How To Handle A Boss Who Is A Bully

There is no easy way to handle a boss who is a bully, but early intervention may help, rather than staying quiet and waiting for things to turn peachy.

There is no easy way to handle a boss who is a bully, but early intervention may help, rather than staying quiet and waiting for things to turn peachy.

It was 8:15am. I had an international call scheduled at 8:30 am with the Project Architect in Palo Alto, CA. We had both attended the requirements meeting a week ago, where pilot customers dictated their requirements and we untangled technical difficulties and resolved project issues. I was the Indian Project Lead responsible for the development team sitting across the aisle.

8:20 am. I logged in the Goto Meeting site and kept the window open for the call. My notes for the call and print outs of documents with markups and comments were neatly stacked in front of me. It was an hour long call but one that would keep us working through the whole week so we had to ensure that the call was efficient and effective.

8:25 am. My manager walks in. We both nod and sip our coffee.

8:30am sharp the phone rings and my manager rushes to grab the phone, speaks privately and exchanges morning niceties. I’m left gaping. He takes my printouts and slides my notes and starts orchestrating the call. Halfway he switches the speaker phone and lets everybody know about my presence.

During the next year this was a regular occurrence. During an important discussion, my statements would be interrupted mid-sentence. My communications would never land on the intended inboxes because he was the single point connector who could choose to delete or forward mails. Even though I was technically proficient my decisions were shoved aside or often quoted as his suggestions.

Meanwhile I grew frustrated, agitated and depressed. At times I thought of quitting a job that I was extremely passionate about.

Is your boss a bully? How do you know?

It turns out mine was. Working for a bully not only deteriorates your performance but also wreaks havoc on your professional life. Sometimes the stress can extend itself into your personal space as well. How do you identify these nefarious, covert yet rampant figures?

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  • Does he/she intimidate you regularly?
  • Is threatening to fire you a standard speech?
  • Do they criticize/mock or stage a public show down?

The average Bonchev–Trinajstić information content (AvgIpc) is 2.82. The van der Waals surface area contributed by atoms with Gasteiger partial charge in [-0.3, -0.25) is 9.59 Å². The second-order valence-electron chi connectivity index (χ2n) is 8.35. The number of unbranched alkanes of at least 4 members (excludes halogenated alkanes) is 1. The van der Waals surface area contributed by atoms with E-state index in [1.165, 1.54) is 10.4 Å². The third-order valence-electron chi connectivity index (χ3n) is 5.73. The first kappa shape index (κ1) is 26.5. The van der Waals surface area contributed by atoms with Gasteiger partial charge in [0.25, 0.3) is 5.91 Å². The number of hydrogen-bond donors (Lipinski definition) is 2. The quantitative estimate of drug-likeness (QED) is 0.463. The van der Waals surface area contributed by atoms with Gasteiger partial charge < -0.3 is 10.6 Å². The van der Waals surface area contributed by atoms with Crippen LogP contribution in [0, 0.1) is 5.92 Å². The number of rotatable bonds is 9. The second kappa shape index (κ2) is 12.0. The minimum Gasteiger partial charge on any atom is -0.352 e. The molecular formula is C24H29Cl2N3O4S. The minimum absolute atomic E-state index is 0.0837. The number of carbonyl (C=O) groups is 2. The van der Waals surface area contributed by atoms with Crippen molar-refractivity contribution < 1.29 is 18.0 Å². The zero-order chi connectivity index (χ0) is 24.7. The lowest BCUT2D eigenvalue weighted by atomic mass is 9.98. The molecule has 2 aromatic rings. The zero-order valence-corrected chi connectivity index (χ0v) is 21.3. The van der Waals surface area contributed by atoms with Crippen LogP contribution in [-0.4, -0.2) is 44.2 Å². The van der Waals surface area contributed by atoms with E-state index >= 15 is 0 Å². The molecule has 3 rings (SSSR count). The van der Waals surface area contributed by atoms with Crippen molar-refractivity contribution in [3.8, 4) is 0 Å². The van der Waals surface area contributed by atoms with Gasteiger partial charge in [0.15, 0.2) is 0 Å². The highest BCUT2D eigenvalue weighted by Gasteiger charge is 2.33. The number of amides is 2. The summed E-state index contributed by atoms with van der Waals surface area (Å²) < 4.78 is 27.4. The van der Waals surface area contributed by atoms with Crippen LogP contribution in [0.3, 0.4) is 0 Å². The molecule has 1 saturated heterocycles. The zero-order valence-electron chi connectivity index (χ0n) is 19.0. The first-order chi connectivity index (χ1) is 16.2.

• Is the ‘Silent Treatment’ or ‘Ice out’ part of the work package?
  • Do they harass you? Sexually/emotionally/professionally?

If you answered affirmatively for any of the above, you could very well be working for a bully boss in a tumultuous atmosphere that sucks the camaraderie and zeal from your workplace. Continuing to work under such circumstances could demotivate you and lead to extreme levels of anxiety. But this is not a coffee corner conversation.

How do you handle a boss who is a bully?

  • Speak up: If your boss is getting in the way of your work, try to schedule a one on one meeting early on to discuss grievances before things get ugly. Instead of calling names, ensure that you land the punch softly so they get the message and quickly move on.
  • Say No: The next time your boss expects you to be a slave to the workplace, have the courage to say No. Bring up a personal or professional commitment or simply say the timing does not work out. Having the courage to say no shows that you are not an easy target or a pushover. It might tame the bulling boss and even earn you respect.
  • Keep Track: If the boss is stupid enough to send you threatening emails and scary memos, start documenting them.  Keep track of everything relating to the incident(s) and try to stick to the facts. If the bullying persists for a long duration and is making things worse, having clearly documented proof stands a better chance of getting you out than simply narrating the exchanges.
  • More the merrier: Are you the only one in the face of the snarling dog or are your colleagues in on the deal as well? Keep an eye out to see if you are being singled out and if it’s because of your responses or if it is a competence problem. Before blaming the boss, make sure you are not doing anything to rattle their nerves.
  • You are my role model: If your boss appreciates your performance, make sure you thank them for their kindness and encouragement. By rewarding politeness with sincere gratitude you can ensure that it repeats itself.
  • Don’t bully: Is your boss bullying you to reflect your attitude to your team? Make sure to give credit wherever it is due. Use positive reinforcement and showcase stellar performances.
  • Contact HR: If the bullying reaches intolerable limits, reach out to Human Resources. Keep in mind that this could be tedious and often not lead to tangible results.

Bullying is common from the playground to the workplace. It starts early and leads to exploitation. Confronting a bullying boss is not always successful but early intervention might work in your favor. Don’t just put up without a fight. In the end only you can decide if it’s truly worth it.

Pic credit: dgoomany (Used under a CC license)


About the Author


Meera R Corera (@meeraramanathan) is a SAP Consultant. She also pursues her passion for writing focusing on all things India — women, travel, immigration, food and cinema read more...

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